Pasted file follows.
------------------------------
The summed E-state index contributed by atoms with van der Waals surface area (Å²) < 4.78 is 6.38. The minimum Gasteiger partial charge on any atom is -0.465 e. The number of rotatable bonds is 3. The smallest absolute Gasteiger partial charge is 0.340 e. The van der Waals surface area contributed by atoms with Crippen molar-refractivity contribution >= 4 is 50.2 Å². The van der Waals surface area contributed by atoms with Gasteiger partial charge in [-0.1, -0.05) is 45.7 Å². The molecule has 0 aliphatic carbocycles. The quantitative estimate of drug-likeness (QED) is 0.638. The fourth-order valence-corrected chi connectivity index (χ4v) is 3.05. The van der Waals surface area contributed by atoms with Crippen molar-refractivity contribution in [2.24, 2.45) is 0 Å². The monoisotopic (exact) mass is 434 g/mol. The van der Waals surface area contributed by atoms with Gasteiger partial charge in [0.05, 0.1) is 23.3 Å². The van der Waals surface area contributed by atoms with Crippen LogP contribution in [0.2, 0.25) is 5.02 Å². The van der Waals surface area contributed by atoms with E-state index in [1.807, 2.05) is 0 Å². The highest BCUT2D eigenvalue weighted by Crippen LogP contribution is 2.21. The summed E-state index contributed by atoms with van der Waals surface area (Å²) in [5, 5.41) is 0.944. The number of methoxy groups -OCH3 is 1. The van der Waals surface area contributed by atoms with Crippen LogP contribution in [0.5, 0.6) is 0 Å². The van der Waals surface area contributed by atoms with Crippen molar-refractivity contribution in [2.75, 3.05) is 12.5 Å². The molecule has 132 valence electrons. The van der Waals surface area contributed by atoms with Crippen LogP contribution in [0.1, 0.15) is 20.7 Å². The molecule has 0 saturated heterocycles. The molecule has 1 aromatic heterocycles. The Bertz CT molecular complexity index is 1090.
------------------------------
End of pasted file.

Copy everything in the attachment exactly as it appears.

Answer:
The summed E-state index contributed by atoms with van der Waals surface area (Å²) < 4.78 is 6.38. The minimum Gasteiger partial charge on any atom is -0.465 e. The number of rotatable bonds is 3. The smallest absolute Gasteiger partial charge is 0.340 e. The van der Waals surface area contributed by atoms with Crippen molar-refractivity contribution >= 4 is 50.2 Å². The van der Waals surface area contributed by atoms with Gasteiger partial charge in [-0.1, -0.05) is 45.7 Å². The molecule has 0 aliphatic carbocycles. The quantitative estimate of drug-likeness (QED) is 0.638. The fourth-order valence-corrected chi connectivity index (χ4v) is 3.05. The van der Waals surface area contributed by atoms with Crippen molar-refractivity contribution in [2.24, 2.45) is 0 Å². The monoisotopic (exact) mass is 434 g/mol. The van der Waals surface area contributed by atoms with Gasteiger partial charge in [0.05, 0.1) is 23.3 Å². The van der Waals surface area contributed by atoms with Crippen LogP contribution in [0.2, 0.25) is 5.02 Å². The van der Waals surface area contributed by atoms with E-state index in [1.807, 2.05) is 0 Å². The highest BCUT2D eigenvalue weighted by Crippen LogP contribution is 2.21. The summed E-state index contributed by atoms with van der Waals surface area (Å²) in [5, 5.41) is 0.944. The number of methoxy groups -OCH3 is 1. The van der Waals surface area contributed by atoms with Crippen LogP contribution in [0.5, 0.6) is 0 Å². The van der Waals surface area contributed by atoms with Crippen molar-refractivity contribution in [2.75, 3.05) is 12.5 Å². The molecule has 132 valence electrons. The van der Waals surface area contributed by atoms with Crippen LogP contribution in [0.1, 0.15) is 20.7 Å². The molecule has 0 saturated heterocycles. The molecule has 1 aromatic heterocycles. The Bertz CT molecular complexity index is 1090.